With every first list or preseason edition of anything, there comes question marks. Lots of ifs and buts, with no real sound determination until we actual see the product. I am pretty sure Jane Austen’s first attempt at Pride and Prejudice was an abomination because who knew if Elizabeth Bennett was up to the task of being wifey material? It turns out that I can win a bet and correlate anything into the bullpen situations of the current MLB teams. Until injuries, demotion or a better option arises, we have to go by two main instincts: former ability and common sense. So the list is based off of the news to date that we have gotten on all the potential closers to date and for gigg’s I have ranked them accordingly. I have been doing bullpens for a long time and have been wrong on a few occasions, but I am not the manager or GM for the team pulling the strings, I am merely a fantasy writer. So here is the Spring training edition of the Closer rankings, their set-up men, and the cuffs we covet for fantasy in 2016.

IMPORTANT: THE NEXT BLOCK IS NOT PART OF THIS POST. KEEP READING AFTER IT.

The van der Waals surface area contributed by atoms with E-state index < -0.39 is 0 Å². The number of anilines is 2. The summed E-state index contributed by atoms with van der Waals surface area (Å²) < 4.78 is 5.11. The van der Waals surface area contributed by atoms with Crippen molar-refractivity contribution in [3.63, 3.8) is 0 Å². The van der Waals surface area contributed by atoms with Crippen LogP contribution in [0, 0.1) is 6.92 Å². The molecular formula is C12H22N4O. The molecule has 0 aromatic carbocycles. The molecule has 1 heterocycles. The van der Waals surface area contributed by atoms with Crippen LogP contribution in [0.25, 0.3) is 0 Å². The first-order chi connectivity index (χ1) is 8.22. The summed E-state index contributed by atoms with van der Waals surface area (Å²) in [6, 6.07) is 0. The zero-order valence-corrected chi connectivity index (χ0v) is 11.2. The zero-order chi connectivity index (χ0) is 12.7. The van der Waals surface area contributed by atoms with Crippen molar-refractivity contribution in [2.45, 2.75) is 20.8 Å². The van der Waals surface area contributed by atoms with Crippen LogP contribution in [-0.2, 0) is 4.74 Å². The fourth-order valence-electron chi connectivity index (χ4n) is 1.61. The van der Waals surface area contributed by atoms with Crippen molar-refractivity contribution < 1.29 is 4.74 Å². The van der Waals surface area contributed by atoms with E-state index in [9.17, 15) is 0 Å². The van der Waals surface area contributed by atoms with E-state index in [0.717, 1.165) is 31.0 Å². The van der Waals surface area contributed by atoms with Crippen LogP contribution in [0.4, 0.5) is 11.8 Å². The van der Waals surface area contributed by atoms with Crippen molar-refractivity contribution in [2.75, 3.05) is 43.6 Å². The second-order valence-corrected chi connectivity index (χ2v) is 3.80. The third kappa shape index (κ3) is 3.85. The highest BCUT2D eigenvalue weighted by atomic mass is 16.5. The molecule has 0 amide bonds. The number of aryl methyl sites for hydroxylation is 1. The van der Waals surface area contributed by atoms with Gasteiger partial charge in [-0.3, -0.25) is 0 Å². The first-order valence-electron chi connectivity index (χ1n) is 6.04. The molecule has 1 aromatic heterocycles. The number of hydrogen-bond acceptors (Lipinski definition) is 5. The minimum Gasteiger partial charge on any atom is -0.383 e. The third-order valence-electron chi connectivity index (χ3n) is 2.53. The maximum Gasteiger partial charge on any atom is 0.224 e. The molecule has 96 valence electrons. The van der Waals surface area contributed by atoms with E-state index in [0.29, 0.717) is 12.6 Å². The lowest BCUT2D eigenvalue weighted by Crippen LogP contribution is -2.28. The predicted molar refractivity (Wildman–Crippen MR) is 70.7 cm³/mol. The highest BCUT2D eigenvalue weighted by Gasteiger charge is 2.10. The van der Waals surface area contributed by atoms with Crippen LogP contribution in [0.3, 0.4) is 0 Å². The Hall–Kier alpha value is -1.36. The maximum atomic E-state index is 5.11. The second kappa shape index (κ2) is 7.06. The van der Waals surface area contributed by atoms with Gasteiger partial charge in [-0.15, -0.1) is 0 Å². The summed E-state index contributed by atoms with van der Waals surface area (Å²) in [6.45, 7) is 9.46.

Please, blog, may I have some more?

Jay’s Note: Seeing as how Smokey’s title has put this song in my head for what will probably be the entire week, I’m happy to include this video to pay it forward.

That’s it.  Shows over.  Please help the rest of the Razz staff by stacking your chairs at the back of the room.  So with there only the same number of days left as fingers on Jason Pierre Paul’s hand (sick football reference!), it is only fitting to do a fun wrap of lots of gimmicky things and fun factoids.  I rented a cool clown horn for that moment, so if you don’t live in a one block radius of me, it was for not.  For the the rest of you, put that horn in your head and add it to the the tumor hum and the slight tinnitus.  So to recap the year, there were a total of 14 closer changes, and that includes teams changing multiple times.  We have 21 closers with 30 plus saves, which my research tells me… this is the new record.  While the overall number and percentage of saves successfully converted is in line with the norm, it just shows that teams are sticking with their guys and the committee approach is fading. Tons more are inside, it’s my last post of the year, so things might get either weirdly informative, or informatively weird.  Suspense!

Please, blog, may I have some more?